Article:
While Mark Zuckerberg hides, the Facebook data breach saga continues. An ex-Facebook insider says that the data farming of Facebook through apps was worse than what we thought.
Today the Guardian released shocking details on Facebook that goes right along with the Cambridge Analytica scandal. The platform operations manager at Facebook from 2011 to 2012, Sandy Parakilas, was responsible for securing the platform and preventing data breaches. According to him, the breach of Facebook data was “routine,” but when he warned Facebook executives about his concerns, they weren’t taken seriously.
After seeing data breaches and privacy violations, Parakilas says, “It has been painful watching,” he said, “because I know that they could have prevented it.”
Parakilas said he “always assumed there was something of a black market” for Facebook data that had been passed to external developers. However, he said that when he told other executives the company should proactively “audit developers directly and see what’s going on with the data” he was discouraged from the approach.
He said one Facebook executive advised him against looking into how the data was being used, warning him: “Do you really want to see what you’ll find?” Parakilas said he interpreted the comment to mean that “Facebook was in a stronger legal position if it didn’t know about the abuse that was happening”.
He added: “They felt that it was better not to know. I found that utterly shocking and horrifying.”
Over the Weekend, the Guardian published a bombshell report, detailing that the Trump Campaign, headed by Steve Bannon, utilized a company called Cambridge Analytica. CA, for short, allegedly stole the profile data of roughly fifty to sixty million American Facebook profiles. After which psychologists analyzed the data to craft a personal campaign for Donald Trump that was impactful to the individual voter.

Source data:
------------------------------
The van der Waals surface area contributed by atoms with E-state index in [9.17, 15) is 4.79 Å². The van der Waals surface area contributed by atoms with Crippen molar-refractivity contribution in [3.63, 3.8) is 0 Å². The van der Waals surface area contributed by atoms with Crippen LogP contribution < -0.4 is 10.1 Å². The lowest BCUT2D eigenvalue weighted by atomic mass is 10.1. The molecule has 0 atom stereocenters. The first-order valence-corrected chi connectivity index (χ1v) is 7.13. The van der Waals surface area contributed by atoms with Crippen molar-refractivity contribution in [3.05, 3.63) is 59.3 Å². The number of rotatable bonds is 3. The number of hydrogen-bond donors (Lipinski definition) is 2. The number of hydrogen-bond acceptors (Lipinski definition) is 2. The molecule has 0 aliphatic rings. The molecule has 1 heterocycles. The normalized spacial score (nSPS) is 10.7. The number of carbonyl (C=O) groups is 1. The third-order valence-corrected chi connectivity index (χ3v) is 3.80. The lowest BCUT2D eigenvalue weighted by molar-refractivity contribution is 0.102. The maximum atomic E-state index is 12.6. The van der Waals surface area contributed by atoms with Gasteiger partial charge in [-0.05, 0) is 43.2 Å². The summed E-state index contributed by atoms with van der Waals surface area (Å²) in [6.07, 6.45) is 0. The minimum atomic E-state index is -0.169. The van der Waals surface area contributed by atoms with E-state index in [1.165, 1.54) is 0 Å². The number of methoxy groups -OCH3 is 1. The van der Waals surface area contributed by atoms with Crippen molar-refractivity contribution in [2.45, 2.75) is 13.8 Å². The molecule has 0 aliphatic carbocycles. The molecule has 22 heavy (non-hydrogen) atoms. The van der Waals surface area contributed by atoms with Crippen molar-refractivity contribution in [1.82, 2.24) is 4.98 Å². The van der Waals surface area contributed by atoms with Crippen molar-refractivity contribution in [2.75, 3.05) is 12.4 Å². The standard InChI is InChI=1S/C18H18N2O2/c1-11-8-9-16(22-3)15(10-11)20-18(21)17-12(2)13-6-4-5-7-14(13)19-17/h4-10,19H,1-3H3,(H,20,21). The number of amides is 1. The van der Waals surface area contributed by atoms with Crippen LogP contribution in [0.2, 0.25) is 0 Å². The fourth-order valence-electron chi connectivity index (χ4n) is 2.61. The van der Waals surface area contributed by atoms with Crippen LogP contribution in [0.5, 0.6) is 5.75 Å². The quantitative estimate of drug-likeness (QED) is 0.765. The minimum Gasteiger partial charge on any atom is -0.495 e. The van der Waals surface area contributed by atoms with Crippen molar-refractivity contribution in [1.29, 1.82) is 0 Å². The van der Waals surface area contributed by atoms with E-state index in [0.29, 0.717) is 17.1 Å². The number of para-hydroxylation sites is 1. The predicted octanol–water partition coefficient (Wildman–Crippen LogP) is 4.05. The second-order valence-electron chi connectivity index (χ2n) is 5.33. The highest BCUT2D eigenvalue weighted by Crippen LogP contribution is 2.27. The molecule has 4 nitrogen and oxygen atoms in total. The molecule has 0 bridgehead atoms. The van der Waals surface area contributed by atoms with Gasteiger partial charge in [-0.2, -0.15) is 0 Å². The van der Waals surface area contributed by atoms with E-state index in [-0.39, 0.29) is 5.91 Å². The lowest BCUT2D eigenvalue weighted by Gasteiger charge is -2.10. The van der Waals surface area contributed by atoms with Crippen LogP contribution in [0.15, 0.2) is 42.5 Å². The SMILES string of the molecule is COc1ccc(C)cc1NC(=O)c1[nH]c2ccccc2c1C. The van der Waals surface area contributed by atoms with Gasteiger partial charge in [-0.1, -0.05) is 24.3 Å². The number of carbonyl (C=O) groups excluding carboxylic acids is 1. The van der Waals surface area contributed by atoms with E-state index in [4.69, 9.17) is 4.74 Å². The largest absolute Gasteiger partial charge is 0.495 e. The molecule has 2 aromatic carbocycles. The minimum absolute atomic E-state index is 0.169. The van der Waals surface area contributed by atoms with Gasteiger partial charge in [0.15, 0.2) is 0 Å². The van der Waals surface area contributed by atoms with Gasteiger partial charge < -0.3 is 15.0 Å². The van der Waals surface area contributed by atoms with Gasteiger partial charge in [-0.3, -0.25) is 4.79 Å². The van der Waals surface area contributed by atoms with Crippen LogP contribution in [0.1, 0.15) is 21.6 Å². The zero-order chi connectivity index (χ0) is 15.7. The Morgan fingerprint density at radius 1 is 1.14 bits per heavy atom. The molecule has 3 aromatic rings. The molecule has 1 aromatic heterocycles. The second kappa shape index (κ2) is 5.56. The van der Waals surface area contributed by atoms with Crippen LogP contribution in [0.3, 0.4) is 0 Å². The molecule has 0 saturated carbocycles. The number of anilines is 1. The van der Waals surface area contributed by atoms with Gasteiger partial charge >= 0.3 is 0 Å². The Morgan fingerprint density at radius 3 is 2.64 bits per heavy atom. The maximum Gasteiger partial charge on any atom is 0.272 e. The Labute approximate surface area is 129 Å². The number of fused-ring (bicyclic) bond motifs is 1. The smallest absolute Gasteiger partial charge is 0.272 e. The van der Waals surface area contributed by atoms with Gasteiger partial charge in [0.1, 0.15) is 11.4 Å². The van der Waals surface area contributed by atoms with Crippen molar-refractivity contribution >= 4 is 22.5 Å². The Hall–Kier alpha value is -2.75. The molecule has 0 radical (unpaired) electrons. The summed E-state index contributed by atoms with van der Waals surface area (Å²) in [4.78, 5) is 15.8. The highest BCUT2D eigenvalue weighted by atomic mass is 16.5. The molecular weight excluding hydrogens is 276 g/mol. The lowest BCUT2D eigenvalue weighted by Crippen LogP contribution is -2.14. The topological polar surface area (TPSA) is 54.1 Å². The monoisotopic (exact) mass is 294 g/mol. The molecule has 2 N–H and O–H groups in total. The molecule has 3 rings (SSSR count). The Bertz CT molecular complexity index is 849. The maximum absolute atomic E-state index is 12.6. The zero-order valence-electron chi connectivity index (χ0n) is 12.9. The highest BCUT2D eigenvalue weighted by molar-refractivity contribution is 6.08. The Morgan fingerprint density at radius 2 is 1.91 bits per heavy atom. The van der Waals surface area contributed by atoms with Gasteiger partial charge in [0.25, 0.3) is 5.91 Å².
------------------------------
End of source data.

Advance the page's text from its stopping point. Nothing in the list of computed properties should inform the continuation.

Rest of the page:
The Guardian, as detailed in the leak by Christopher Wylie, reported that Cambridge Analytica used applications that gave the developer access to their Facebook profile data. It goes further, Facebook granted organizations with the credentials access not only to their respective profile but the entirety of each individual friend of the target’s Facebook profile data as well.
“Facebook could see it was happening,” says Wylie. “Their security protocols were triggered because Kogan’s apps were pulling this enormous amount of data, but apparently Kogan told them it was for academic use. So they were like, ‘Fine’.”`
The psychological manipulation that can be done based on Facebook data is astounding, whether it be to guide an individual to vote for a favored political candidate, change their cultural viewpoint to a more “pro-social” stance, or simply sell them a product. Facebook has turned from a social platform into a data-driven political soapbox.
During the time Parakilas worked with Facebook, he says they took 30% of an app publishers earnings in exchange for the creator to have access to Facebook user data. Although he was unsure how many apps requested friends permission data he thinks “tens or maybe even hundreds of thousands of developers may have done so.”
Parakilas estimates that “a majority of Facebook users” could have had their data harvested by app developers without their knowledge. “In the time I was there, I didn’t see them conduct a single audit of a developer’s systems.”
“It was well understood in the company that that presented a risk,” he said. “Facebook was giving data of people who had not authorised the app themselves, and was relying on terms of service and settings that people didn’t read or understand.”
It was this feature that was exploited by Global Science Research, and the data provided to Cambridge Analytica in 2014.
“Academic research from 2010, based on an analysis of 1,800 Facebooks apps, concluded that around 11% of third-party developers requested data belonging to friends of users. If those figures were extrapolated, tens of thousands of apps, if not more, were likely to have systematically culled “private and personally identifiable” data belonging to hundreds of millions of users, Parakilas said.
Thanks to Parakilas it has been made public that Cambridge Analytica wasn’t alone in extrapolating and exploiting user data from Facebook through app permissions. The social media giant turned a blind eye to the blatant behind the scenes privacy violations of millions of users and at this point, it’s beyond our knowledge all that the harvested data has been used for. The moral and ethical foundation of the company continues to come into questions as the incriminating evidence continues to pile up.
Paul Lewis. “'Utterly horrifying': ex-Facebook insider says covert data harvesting was routine .” The Guardian. . (2018): . . http://bit.ly/2psihZu